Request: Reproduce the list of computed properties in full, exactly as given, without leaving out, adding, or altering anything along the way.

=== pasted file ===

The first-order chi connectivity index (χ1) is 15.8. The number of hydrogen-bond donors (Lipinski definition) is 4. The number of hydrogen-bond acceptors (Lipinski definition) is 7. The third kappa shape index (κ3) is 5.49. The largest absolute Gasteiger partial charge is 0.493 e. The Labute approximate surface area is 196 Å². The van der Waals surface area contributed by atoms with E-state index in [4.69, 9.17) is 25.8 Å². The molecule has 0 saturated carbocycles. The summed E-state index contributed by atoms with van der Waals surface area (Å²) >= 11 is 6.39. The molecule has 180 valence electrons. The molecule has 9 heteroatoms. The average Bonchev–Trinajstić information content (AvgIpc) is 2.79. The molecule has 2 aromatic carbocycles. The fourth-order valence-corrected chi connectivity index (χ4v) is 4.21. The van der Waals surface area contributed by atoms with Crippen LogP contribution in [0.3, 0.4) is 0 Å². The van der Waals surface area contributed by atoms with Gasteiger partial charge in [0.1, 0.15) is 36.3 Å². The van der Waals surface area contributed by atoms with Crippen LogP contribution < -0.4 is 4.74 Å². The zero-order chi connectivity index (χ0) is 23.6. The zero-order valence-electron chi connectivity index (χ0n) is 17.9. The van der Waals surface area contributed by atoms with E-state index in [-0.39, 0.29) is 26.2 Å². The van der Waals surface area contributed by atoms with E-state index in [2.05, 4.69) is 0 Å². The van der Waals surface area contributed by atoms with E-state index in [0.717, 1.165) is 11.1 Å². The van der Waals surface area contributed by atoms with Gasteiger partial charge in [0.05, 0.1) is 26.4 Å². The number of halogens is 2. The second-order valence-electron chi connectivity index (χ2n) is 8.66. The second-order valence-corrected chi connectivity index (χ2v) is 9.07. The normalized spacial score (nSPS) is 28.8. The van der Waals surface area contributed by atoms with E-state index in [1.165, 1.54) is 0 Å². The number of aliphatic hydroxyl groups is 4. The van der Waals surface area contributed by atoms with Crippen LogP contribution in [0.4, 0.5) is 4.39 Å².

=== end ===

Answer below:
The first-order chi connectivity index (χ1) is 15.8. The number of hydrogen-bond donors (Lipinski definition) is 4. The number of hydrogen-bond acceptors (Lipinski definition) is 7. The third kappa shape index (κ3) is 5.49. The largest absolute Gasteiger partial charge is 0.493 e. The Labute approximate surface area is 196 Å². The van der Waals surface area contributed by atoms with E-state index in [4.69, 9.17) is 25.8 Å². The molecule has 0 saturated carbocycles. The summed E-state index contributed by atoms with van der Waals surface area (Å²) >= 11 is 6.39. The molecule has 180 valence electrons. The molecule has 9 heteroatoms. The average Bonchev–Trinajstić information content (AvgIpc) is 2.79. The molecule has 2 aromatic carbocycles. The fourth-order valence-corrected chi connectivity index (χ4v) is 4.21. The van der Waals surface area contributed by atoms with Crippen LogP contribution in [0.3, 0.4) is 0 Å². The van der Waals surface area contributed by atoms with Gasteiger partial charge in [0.1, 0.15) is 36.3 Å². The van der Waals surface area contributed by atoms with Crippen LogP contribution < -0.4 is 4.74 Å². The zero-order chi connectivity index (χ0) is 23.6. The zero-order valence-electron chi connectivity index (χ0n) is 17.9. The van der Waals surface area contributed by atoms with E-state index in [-0.39, 0.29) is 26.2 Å². The van der Waals surface area contributed by atoms with E-state index in [2.05, 4.69) is 0 Å². The van der Waals surface area contributed by atoms with E-state index in [0.717, 1.165) is 11.1 Å². The van der Waals surface area contributed by atoms with Gasteiger partial charge in [0.05, 0.1) is 26.4 Å². The number of halogens is 2. The second-order valence-electron chi connectivity index (χ2n) is 8.66. The second-order valence-corrected chi connectivity index (χ2v) is 9.07. The normalized spacial score (nSPS) is 28.8. The van der Waals surface area contributed by atoms with E-state index in [1.165, 1.54) is 0 Å². The number of aliphatic hydroxyl groups is 4. The van der Waals surface area contributed by atoms with Crippen LogP contribution in [0.4, 0.5) is 4.39 Å².